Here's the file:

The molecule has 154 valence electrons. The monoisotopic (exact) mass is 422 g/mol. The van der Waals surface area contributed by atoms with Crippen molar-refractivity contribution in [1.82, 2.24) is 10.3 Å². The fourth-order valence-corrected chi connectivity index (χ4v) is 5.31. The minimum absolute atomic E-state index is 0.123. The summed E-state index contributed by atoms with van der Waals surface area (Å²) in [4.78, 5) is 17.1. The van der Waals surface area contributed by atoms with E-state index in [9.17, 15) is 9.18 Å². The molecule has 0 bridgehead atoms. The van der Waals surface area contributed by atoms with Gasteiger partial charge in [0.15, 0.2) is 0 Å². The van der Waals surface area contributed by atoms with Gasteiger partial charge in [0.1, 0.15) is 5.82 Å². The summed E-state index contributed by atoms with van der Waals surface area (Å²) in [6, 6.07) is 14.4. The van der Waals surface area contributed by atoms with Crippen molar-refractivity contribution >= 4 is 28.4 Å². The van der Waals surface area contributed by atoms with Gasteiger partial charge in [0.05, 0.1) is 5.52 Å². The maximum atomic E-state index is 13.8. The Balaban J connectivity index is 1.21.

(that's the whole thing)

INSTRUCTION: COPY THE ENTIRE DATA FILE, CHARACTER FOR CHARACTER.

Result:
The molecule has 154 valence electrons. The monoisotopic (exact) mass is 422 g/mol. The van der Waals surface area contributed by atoms with Crippen molar-refractivity contribution in [1.82, 2.24) is 10.3 Å². The fourth-order valence-corrected chi connectivity index (χ4v) is 5.31. The minimum absolute atomic E-state index is 0.123. The summed E-state index contributed by atoms with van der Waals surface area (Å²) in [4.78, 5) is 17.1. The van der Waals surface area contributed by atoms with E-state index in [9.17, 15) is 9.18 Å². The molecule has 0 bridgehead atoms. The van der Waals surface area contributed by atoms with Gasteiger partial charge in [0.15, 0.2) is 0 Å². The van der Waals surface area contributed by atoms with Gasteiger partial charge in [0.1, 0.15) is 5.82 Å². The summed E-state index contributed by atoms with van der Waals surface area (Å²) in [6, 6.07) is 14.4. The van der Waals surface area contributed by atoms with Crippen molar-refractivity contribution >= 4 is 28.4 Å². The van der Waals surface area contributed by atoms with Gasteiger partial charge in [0.05, 0.1) is 5.52 Å². The maximum atomic E-state index is 13.8. The Balaban J connectivity index is 1.21.